Tract builders lay decks with enviable speed, firing nails faster than a Metal Storm automatic, but because homeowners increasingly desire a fasten-free look to their upscale composite and hardwood decking, most contractors who work on such projects have had to slow down–until now. Manufacturers are finding ways to put the power into concealed fastening systems. Be it with clips, biscuits, screws, or even plugs, going invisible has been semi-automated.
"Now manufacturers are making these special guns to automate the clip installations," says Dave Lombardo, owner of American Deck Inc. in Baltimore. He says it's all about looks, durability, and time: "These variables are driving fastener companies to say, 'What's the fastest way we can do it with the best appearance and at the lowest cost?' So it's gotten to be real competitive."
Pneumatic guns are not the only tool driving deck fastening trends. Small changes like a guide gadget, a counterbore, or a tweaked glue nozzle design transform tedious techniques to meet consumers' demand for hidden fasteners and contractors' need for speed.
"When we started out, the biggest hurdle to get over in the entire hidden deck industry was awareness," says Don Martel, one of Tiger Claw Hidden Deck Fastener's founders. "People just didn't know about them. Over the past couple years, that's absolutely changed; awareness is much greater. The end user is asking for them–they don't want to see the screws anymore."
Tiger Claw designed an 11-inch pneumatic gun adaptable to its TC-G clip as well as TimberTech's CONCEALoc clip, Trex Hideaway fasteners, Fasco's InvisiDeck clip, Beck's Hidden Scrail Fastener, and Guardian's Ghost Grip. As long as the deck board has a groove, you can install the clips twice as fast, says Martel–"just pull the trigger and shoot them in." The gun nose holds the clip until you insert it in the board's groove, press the tool against the joist, and fire.
The Ballistic NailScrew driver by Fiberon inspired "gunnable" versions of its hidden Line and Butt Joint Fasteners, cutting installation time in half, says Fiberon. Once the builder sets the clips into the groove and aligns the nailer, the clips install with screws as fast as by firing nails.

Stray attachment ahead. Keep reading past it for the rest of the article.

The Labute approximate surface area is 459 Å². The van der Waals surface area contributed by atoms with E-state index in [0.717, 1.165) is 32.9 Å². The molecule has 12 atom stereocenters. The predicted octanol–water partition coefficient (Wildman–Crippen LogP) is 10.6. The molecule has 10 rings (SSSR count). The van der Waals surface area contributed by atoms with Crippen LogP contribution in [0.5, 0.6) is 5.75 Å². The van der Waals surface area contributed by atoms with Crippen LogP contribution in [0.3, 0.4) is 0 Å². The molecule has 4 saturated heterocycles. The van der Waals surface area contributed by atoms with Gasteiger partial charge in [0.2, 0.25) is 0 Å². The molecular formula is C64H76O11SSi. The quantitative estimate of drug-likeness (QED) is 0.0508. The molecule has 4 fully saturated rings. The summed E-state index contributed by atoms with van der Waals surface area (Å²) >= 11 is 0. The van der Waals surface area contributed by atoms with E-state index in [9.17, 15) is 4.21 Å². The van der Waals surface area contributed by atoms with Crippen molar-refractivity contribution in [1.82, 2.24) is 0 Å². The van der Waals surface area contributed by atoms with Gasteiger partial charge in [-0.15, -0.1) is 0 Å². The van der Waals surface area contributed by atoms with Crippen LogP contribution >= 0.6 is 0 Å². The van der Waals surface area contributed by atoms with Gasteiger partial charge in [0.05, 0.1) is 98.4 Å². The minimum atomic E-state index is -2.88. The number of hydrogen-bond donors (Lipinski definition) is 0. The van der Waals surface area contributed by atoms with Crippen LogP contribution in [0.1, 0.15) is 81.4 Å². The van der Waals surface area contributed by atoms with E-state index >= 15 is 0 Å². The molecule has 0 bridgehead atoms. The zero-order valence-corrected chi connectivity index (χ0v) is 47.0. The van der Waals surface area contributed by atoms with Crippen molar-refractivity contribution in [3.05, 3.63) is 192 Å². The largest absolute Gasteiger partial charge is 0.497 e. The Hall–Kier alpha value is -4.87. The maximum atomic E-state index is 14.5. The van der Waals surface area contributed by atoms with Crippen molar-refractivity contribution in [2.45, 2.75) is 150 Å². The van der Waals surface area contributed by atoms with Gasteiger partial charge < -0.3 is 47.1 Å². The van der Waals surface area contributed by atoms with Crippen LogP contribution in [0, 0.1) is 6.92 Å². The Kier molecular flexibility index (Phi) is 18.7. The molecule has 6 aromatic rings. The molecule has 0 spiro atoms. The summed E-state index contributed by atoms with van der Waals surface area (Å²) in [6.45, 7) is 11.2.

Another gun-compatible concealed system is the Mantis Deck Clip from Sure Drive USA, which receives screws fired from the RCS Eliminator Auto Slide and works with composite, hardwood, and pressure-treated decking.
One tool that does away with clips and screws altogether is the Hid-Fast system, which resembles a hardwood floor nailer and fires collated 3-inch fasteners.
"Once contractors learn the new tools and the speeds they can get, they don't want to go back," says Glenn Tebo, inventor of the Hid-Fast. He patented the tool after building decks for 25 years. The Hid-Fast secures most deck materials except CorrectDeck and green pressure-treated lumber.
While not a firearm-type tool, Trex's Hideaway Universal Hidden Fasteners still shave time for contractors and shelf space for dealers, says Adam Zambanini, director of marketing at Trex. Designed by Tiger Claw, the Hideaway clips come preset with screws positioned so builders can drill them straight down between deck boards and back them out just as easily. The clips fit most grooved composites, spacing the boards 1/4 inch apart, and will slide along the groove, making it easier to replace a board. Dealers who stock several brands of decking can reduce their inventory: "Rather than carrying four or five different fasteners, they only have to carry one," says Zambanini. "It's going to make them a lot more efficient and tie up less working capital."